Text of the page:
However, it is difficult to estimate to what extent the differences in FA profiles may affect human health, as there are only a small number of studies in which health impacts of switching from organic to conventional milk consumption were studied. One study focused on the effect of organic milk consumption on eczema in children under 2 years in the Netherlands (a country with relatively high milk consumption)( 85 ). It reported that eczema was significantly lower in children from families consuming organic rather than conventional milk. This may have been because of the higher n-3 PUFA concentrations and lower n-6:n-3 PUFA ratio in organic milk, as there is increasing evidence for anti-allergenic effects of n-3 FA( 76 ). For example, a recent animal study showed that increasing dietary VLC n-3 PUFA intake prevented allergic sensitisation to cows’ milk protein in mice( 77 ). Two other cohort studies (one in Denmark and one in Norway) investigated associations between milk/dairy product consumption during pregnancy and the incidence of hypospadias, the most common genital birth defect in boys( 86 , 87 ). The Danish study found that ‘frequent consumption of high-fat dairy products (milk, butter) while rarely or never choosing the organic alternative to these products during pregnancy was associated with increased odds of hypospadia’( 86 ). The more recent Norwegian study confirmed these results and reported that (1) organic food consumption was associated with lower odds of hypospadia, and (2) the closest associations were found with organic vegetable and milk/dairy product consumption( 87 ).

Conjugated linoleic acid

Milk and dairy products account for up to 67 % of total dietary CLA intake, as CLA is only found in ruminant fat( 88 ). Organic milk was found to have 39 % higher concentrations of CLA than conventional milk, but it also had 46 % higher concentrations of VA, which is converted to CLA by human desaturase enzymes. Thus, the potential increase in CLA supply with organic dairy consumption may be even higher( 31 33 , 88 ). CLA has been linked to anti-obesity, anti-diabetogenic, anti-carcinogenic and other potential health benefits. However, most evidence for beneficial health impacts of CLA consumption is from in vitro and animal studies in which diets were supplemented with synthetic CLA, and human dietary intervention studies often did not detect significant effects of increasing CLA intake( 21 , 22 ). As a result, there is still controversy about the exact health impacts of increased CLA intake in humans and the dose/intake levels required to demonstrate beneficial effects( 22 ).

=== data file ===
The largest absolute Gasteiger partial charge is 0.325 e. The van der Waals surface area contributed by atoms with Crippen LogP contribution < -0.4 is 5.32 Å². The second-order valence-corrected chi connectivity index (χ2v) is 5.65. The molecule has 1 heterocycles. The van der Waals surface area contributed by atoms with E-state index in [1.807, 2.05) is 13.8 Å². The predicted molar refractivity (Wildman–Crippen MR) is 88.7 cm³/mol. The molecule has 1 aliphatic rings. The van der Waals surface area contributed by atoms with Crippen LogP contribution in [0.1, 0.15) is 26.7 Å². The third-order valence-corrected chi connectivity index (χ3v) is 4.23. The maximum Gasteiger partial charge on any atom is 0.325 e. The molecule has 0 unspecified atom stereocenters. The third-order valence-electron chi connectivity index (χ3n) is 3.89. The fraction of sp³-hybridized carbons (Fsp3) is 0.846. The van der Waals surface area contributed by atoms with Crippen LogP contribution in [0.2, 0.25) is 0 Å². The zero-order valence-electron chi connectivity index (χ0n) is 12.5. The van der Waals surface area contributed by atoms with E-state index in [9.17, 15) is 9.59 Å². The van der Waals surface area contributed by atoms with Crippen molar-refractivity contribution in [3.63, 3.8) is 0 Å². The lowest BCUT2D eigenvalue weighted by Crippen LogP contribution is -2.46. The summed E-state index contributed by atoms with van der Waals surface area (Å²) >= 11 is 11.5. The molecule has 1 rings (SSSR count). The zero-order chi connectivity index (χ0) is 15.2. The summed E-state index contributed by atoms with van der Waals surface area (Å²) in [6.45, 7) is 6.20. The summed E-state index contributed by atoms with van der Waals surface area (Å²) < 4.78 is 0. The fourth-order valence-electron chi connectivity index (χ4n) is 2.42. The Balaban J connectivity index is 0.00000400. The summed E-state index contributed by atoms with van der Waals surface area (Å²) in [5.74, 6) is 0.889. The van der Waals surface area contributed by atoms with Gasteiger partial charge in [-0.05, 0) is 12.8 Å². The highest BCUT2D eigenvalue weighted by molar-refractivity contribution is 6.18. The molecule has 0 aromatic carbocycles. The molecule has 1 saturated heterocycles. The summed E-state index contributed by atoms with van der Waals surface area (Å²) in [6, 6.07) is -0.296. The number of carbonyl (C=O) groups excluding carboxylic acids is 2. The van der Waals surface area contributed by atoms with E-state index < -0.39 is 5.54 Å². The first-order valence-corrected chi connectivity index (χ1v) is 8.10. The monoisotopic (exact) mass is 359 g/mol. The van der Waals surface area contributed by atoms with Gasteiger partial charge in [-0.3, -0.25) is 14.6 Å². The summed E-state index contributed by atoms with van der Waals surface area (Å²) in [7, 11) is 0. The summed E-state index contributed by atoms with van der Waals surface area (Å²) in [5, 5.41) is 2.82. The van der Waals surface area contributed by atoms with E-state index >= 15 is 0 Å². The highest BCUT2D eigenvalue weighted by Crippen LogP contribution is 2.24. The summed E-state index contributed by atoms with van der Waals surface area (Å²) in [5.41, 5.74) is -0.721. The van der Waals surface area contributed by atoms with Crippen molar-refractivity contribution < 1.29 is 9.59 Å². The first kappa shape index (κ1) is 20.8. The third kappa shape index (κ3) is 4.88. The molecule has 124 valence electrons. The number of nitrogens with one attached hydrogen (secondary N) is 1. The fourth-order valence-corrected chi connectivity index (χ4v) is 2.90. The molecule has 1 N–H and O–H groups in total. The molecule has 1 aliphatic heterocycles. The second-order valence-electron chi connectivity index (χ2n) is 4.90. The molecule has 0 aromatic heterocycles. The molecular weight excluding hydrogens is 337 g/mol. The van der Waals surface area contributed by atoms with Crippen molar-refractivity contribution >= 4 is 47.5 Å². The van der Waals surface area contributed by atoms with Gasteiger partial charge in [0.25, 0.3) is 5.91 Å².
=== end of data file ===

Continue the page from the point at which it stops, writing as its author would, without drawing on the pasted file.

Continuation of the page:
A recent meta-analysis of eighteen human studies concluded that CLA supplementation produces a modest weight loss in humans, when very high doses of synthetic CLA (approximately 3·2 g/d) were used( 89 ). However, it is also important to point out that most in vitro, and both animal and human dietary intervention, studies were carried out using synthetic CLA, which has a different CLA isomer balance to the naturally occurring CLA found in milk( 30 , 31 ). As CLA isomers differ in their biological activity, results from animal and human dietary intervention studies based on synthetic CLA may not reflect the physiological effects of increasing CLA intake via a switch to organic milk consumption. For example, anti-obesity effects were mainly linked to CLA10 (trans-10-cis-12-18 : 2), which makes up 50 % of synthetic CLA( 21 , 22 ). In contrast, CLA in milk is over 80 % CLA9 (cis-9-trans-11-18 : 2), with CLA10 accounting for <10 % of total CLA( 30 , 31 ).

To our knowledge, no animal or human dietary intervention studies in which the effect of increasing CLA intake via milk and dairy products with a higher CLA content (e.g. organic milk) have been carried out, and until such studies have been completed it is not possible to estimate potential health impacts of increasing CLA consumption via switching to organic milk consumption.

Antioxidants/vitamins and minerals

Antioxidants/vitamins

Increased dietary intakes of fat-soluble vitamins/antioxidants such as carotenoids and α-tocopherol are thought to be nutritionally desirable. Increased antioxidant intake has been shown to reduce oxidative stress, a known risk factor in a range of chronic health conditions such as CVD, certain cancers and reduced immune status( 90 ). However, as dairy products are not major sources of vitamin E and carotenoids in the human diet, it is unlikely that the slightly higher α-tocopherol concentrations found in organic milk will have a major health impact in humans.

Iodine

The daily recommended intake for I in UK is 140 µg/d( 91 ). Milk and dairy products are important dietary sources for I, and they have been reported to supply 30–60 % of intake( 59 ). On the basis of the results from the meta-analyses, a daily consumption of half a litre of milk is therefore estimated to provide 53 and 88 % of daily I intake from organic and conventional milk, respectively. At this level of milk/dairy consumption, both organic and conventional products would be expected to provide adequate but not excessive intakes.